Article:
ratebeer I could look it up and see what it is. Nice graphics tho.
And on the other: 65 IBUs? Yep, I'll take one ta! And hey, it's Beavertown - gotta be good, right?
Cracking open the can I can smell the smell that means lots of bitter hops - but what is it? Resinous? Green? Dank? (However nebulous a descriptor that last one is)
So. It's not particularly fruity. Perhaps some yellow citrus notes. Not too tart. There's a fresh white wood thing. A peeled stick maybe? Or is that just me channelling the cool label?
There is a smell I can only describe as bitter. Clearly, this ain't a smell according to the current model of human olfaction, so I must be smelling some hard to verbalise aroma which I generally associated with bittering hops.
Pouring out the last of the can I'm sooking (or "huffing", if you like) the very final dregs trapped behind the lip of the opening. As always, this creates a fine aerosol or mist of what is—at least in this sort of beer—the very essence of the bitterness.
If you haven't done this before you really should (but go and get a properly hoppy can to do it with). It highlights a particular aspect of the beer in a way you don't otherwise experience. As when rubbing heavily peated malt whisky onto your hands to find the cereal behind the peat, or misting your tongue with brandy from an atomiser spray, it's good to explore flavour from odd angles occasionally.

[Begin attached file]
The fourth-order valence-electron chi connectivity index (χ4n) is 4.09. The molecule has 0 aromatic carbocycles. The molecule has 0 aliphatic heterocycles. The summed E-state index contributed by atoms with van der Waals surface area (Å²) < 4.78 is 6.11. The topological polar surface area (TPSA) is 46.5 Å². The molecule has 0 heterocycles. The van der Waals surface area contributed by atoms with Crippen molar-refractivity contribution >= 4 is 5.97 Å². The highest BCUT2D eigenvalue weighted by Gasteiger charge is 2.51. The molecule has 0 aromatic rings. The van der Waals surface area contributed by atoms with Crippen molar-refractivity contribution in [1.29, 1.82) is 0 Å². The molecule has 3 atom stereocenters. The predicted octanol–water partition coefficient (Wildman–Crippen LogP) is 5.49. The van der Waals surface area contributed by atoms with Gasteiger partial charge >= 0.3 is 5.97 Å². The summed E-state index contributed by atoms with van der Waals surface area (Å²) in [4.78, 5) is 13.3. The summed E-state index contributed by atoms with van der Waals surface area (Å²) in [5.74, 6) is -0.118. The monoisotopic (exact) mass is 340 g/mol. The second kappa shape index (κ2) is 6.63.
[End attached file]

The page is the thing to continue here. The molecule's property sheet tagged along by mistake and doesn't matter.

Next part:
In the particular case of Sapling, the huff reveals a powerfully bitter dry earthy sandiness behind which there is sweet yellow fruit juice, although not orange. Perhaps it's one of those odd mixtures of banana, apple, and a token gesture's worth of pineapple. I think I mean 'smoothie'.
I'm still not getting very close to what the bitter-associated smell is. Let's just leave it at "bitter" and ask the smell scientists to revamp their model to fit.
The taste is satisfyingly dry. There is a juiciness and a persistent bitter hoppiness which dries things out nicely.
A lemonade note. Metallic hops. Ripe yellow fruit - perhaps tropical.
This is a very, very fine beer, and especially in its 65 IBUs - the best kind of bitter.
I have but two complaints. The first is that 330ml is not quite enough, even at a strength of 7.1%. 500ml would perhaps be excessive, but 440 is a pleasant number. The second is that the ABV is entirely deceptive. Only in the thick texture is there any indication that the alcohol is higher than normal.
In conclusion, well done to Beavertown, good work. And, by way of a post script, it occurred to me some time after I'd written my notes on this beer that maybe the name is quite apt, since it reminds me of peeled green sticks. Or perhaps not.